By on April 5, 2016

(Photo: colin samuels)

Death after a decade

The skiing community celebrated the 10-year anniversary of a local legend’s death in France this week. Doug Coombs fell to his death while trying to reach aspiring mountain guide Chad VanderHam, who’d fallen while descending the Couloir de Polichinelle in La Grave, France, April 3, 2006.

Backcountry Magazine ran a lengthy piece on Coombs, chronicling the Jackson Hole alpinist’s life after he moved to France with his family in 1996. Photographer Colin Samuels offered several shots of Coombs traversing his way down some of La Grave’s toughest descents.

Coombs was known for his height and strength, the article read, but Samuels said it was Coombs’ lankiness that defined his style. “The term ‘sinewy’ comes to mind when describing his physique,” Samuels told Backcountry, “which allowed Doug to put on constant display of power, grace, speed and cat-like reflexes.”

(Photo: the new york times)

(Photo: the new york times)

Harvesting accolades coast to coast

The voluminous New York Times Sunday edition on March 27 included a feature on Jackson’s newly opened Vertical Harvest. The Business Day article’s headline, “A Ski Town Greenhouse Takes Local Produce to Another Level,” was pure brilliance. The lede was also dead on: “The Wyoming soil, iced over for eight months of the year, is not particularly hospitable to heirloom tomatoes, baby basil or lettuce plants.”

Claire Martin penned the story which included little new to the local informed. Hydroponic farming methods will allow VH to produce an estimated 100,000 pounds of fresh produce a year from the three-story, 4,500-square-foot downtown greenhouse clinging to the south wall of the town parking garage.

The project is eight years in the making, prompting COO Penny McBride to call it, “patient capital.” McBride and project architect Nona Yehia described to the Times just how arduous it was getting to the March grand opening. “We had to prove it was a feasible idea that would have enough community impact for the town to essentially lease us the land for free,” CEO Yehia said.

“Vertical Harvest wasn’t an easy sell to some Jackson residents,” Martin wrote. “When Ms. Yehia and Ms. McBride first pitched their idea to the town, which owns the land and the building that Vertical Harvest occupies, they were competing against other proposals. These included a dog park and affordable housing units.”

An SF (San Francisco] Gate story on VH also added: “…[T]here’s also an angle where two plucky, youngish women won over a cranky old Tea Party guy who initially poo-poo’d the idea.”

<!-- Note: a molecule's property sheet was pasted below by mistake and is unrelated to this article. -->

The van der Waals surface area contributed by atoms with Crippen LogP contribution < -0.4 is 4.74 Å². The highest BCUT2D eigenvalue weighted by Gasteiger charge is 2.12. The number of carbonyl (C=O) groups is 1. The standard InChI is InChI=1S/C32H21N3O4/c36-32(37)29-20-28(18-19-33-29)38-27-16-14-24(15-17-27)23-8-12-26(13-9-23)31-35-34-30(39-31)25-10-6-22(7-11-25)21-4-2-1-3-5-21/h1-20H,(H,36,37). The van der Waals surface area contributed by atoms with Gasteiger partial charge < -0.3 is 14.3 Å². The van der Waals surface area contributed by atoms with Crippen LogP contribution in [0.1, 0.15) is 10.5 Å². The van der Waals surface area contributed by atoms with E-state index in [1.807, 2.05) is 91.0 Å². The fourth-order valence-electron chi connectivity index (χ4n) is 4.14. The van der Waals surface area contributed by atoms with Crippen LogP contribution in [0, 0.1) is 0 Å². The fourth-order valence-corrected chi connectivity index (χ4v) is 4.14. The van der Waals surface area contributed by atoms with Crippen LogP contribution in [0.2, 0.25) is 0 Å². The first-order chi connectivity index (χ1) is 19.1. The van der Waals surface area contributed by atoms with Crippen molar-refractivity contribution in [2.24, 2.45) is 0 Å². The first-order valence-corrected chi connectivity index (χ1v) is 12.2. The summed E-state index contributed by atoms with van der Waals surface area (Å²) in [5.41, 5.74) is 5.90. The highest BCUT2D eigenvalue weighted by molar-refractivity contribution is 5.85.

(Photo: courtesy)

(Photo: courtesy)

Fall Arts featured artist named

An April 1, no-joke press release announcing the Jackson Hole Fall Arts Festival’s featured artist made the rounds early this week. Colorado artist Edward Aldrich, 26, was tapped by JHFAF to headline the annual event happening in Jackson, Sept. 7 through 18.

Aldrich’s 64-inch by 52-inch oil painting “Greeting the Dawn,” which portrays bison roaming beneath the Tetons on an early Wyoming morning, will grace official posters and be auctioned on the Town Square on Sept. 17.

 (Photo: paul gritton/idaho state journal)

(Photo: paul gritton/idaho state journal)

Soda Springs sledneck bags three titles

Soda Spring’s sledder Tanner Meyers came, saw, and conquered at the World Championship Snowmobile Hill Climb on Easter weekend in Jackson. The Idaho State Journal featured the 18-year-old’s domination as he took top honors in three divisions.

“This is the biggest race of the year,” Meyers said. “(The) sponsors and vendors are watching.”

Meyers rides for Polaris. He was one of only four ‘bilers to make it over the top of Snow King on the day he raced.

(Photo:  jackson hole airport)

(Photo:  jackson hole airport)

Airport tightens security

Authorities at the Jackson Hole Airport say they are tightening security there in light of the recent bombing in Brussels. The measure also comes at a time when numerous spring breakers are hoping to leave their wheels in the airport parking lot, some for weeks.

Allen Best’s Mountain Town News in Colorado’s Summit Daily included word from the airport director Jim Elwood, who said the Brussel’s attack occurred outside the terminal where Jackson’s security measures have been noticeably lax, especially at curbside.

While the local airport does not use TSA personnel, they do adhere to policies like the latest that strongly suggests a crackdown on unattended vehicles in loading and unloading zones.

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